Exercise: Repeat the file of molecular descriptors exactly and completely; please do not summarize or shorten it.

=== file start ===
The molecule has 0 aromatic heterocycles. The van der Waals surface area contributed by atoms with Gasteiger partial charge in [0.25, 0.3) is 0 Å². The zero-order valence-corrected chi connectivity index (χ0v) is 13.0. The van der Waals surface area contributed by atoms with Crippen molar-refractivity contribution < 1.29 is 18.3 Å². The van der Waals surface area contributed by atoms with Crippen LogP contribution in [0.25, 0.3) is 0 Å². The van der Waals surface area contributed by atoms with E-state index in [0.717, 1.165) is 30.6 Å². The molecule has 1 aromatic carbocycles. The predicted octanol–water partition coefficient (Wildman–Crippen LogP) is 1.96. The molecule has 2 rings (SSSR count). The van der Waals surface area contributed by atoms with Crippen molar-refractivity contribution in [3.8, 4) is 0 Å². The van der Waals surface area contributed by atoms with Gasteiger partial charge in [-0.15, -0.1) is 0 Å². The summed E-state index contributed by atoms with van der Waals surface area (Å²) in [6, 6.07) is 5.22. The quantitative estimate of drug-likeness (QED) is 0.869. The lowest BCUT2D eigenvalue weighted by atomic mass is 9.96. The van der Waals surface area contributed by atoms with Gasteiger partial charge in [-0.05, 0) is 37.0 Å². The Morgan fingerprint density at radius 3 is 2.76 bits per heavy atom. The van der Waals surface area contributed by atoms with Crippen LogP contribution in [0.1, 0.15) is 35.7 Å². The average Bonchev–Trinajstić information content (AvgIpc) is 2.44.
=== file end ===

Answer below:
The molecule has 0 aromatic heterocycles. The van der Waals surface area contributed by atoms with Gasteiger partial charge in [0.25, 0.3) is 0 Å². The zero-order valence-corrected chi connectivity index (χ0v) is 13.0. The van der Waals surface area contributed by atoms with Crippen molar-refractivity contribution < 1.29 is 18.3 Å². The van der Waals surface area contributed by atoms with Crippen LogP contribution in [0.25, 0.3) is 0 Å². The van der Waals surface area contributed by atoms with E-state index in [0.717, 1.165) is 30.6 Å². The molecule has 1 aromatic carbocycles. The predicted octanol–water partition coefficient (Wildman–Crippen LogP) is 1.96. The molecule has 2 rings (SSSR count). The van der Waals surface area contributed by atoms with Crippen molar-refractivity contribution in [3.8, 4) is 0 Å². The van der Waals surface area contributed by atoms with Gasteiger partial charge in [-0.15, -0.1) is 0 Å². The summed E-state index contributed by atoms with van der Waals surface area (Å²) in [6, 6.07) is 5.22. The quantitative estimate of drug-likeness (QED) is 0.869. The lowest BCUT2D eigenvalue weighted by atomic mass is 9.96. The van der Waals surface area contributed by atoms with Gasteiger partial charge in [-0.05, 0) is 37.0 Å². The Morgan fingerprint density at radius 3 is 2.76 bits per heavy atom. The van der Waals surface area contributed by atoms with Crippen LogP contribution in [0.1, 0.15) is 35.7 Å². The average Bonchev–Trinajstić information content (AvgIpc) is 2.44.